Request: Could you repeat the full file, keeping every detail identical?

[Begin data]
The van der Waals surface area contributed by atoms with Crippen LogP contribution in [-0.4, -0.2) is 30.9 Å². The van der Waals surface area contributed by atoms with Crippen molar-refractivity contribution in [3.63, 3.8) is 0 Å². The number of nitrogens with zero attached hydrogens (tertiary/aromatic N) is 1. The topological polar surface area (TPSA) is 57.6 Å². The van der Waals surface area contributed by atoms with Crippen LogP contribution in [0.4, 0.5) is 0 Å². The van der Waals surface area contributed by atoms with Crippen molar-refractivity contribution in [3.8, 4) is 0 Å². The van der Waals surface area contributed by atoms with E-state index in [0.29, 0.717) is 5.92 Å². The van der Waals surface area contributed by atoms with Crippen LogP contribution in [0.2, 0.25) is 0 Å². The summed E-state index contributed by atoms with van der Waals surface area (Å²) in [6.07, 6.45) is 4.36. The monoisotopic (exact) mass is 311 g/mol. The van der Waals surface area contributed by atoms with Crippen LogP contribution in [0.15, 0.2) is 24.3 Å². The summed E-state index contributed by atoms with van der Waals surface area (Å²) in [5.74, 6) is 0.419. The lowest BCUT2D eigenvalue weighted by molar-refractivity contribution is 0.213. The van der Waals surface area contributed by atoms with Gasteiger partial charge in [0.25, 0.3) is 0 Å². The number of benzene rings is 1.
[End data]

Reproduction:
The van der Waals surface area contributed by atoms with Crippen LogP contribution in [-0.4, -0.2) is 30.9 Å². The van der Waals surface area contributed by atoms with Crippen molar-refractivity contribution in [3.63, 3.8) is 0 Å². The number of nitrogens with zero attached hydrogens (tertiary/aromatic N) is 1. The topological polar surface area (TPSA) is 57.6 Å². The van der Waals surface area contributed by atoms with Crippen LogP contribution in [0.4, 0.5) is 0 Å². The van der Waals surface area contributed by atoms with Crippen molar-refractivity contribution in [3.8, 4) is 0 Å². The van der Waals surface area contributed by atoms with E-state index in [0.29, 0.717) is 5.92 Å². The van der Waals surface area contributed by atoms with Crippen LogP contribution in [0.2, 0.25) is 0 Å². The summed E-state index contributed by atoms with van der Waals surface area (Å²) in [6.07, 6.45) is 4.36. The monoisotopic (exact) mass is 311 g/mol. The van der Waals surface area contributed by atoms with Crippen LogP contribution in [0.15, 0.2) is 24.3 Å². The summed E-state index contributed by atoms with van der Waals surface area (Å²) in [5.74, 6) is 0.419. The lowest BCUT2D eigenvalue weighted by molar-refractivity contribution is 0.213. The van der Waals surface area contributed by atoms with Gasteiger partial charge in [0.25, 0.3) is 0 Å². The number of benzene rings is 1.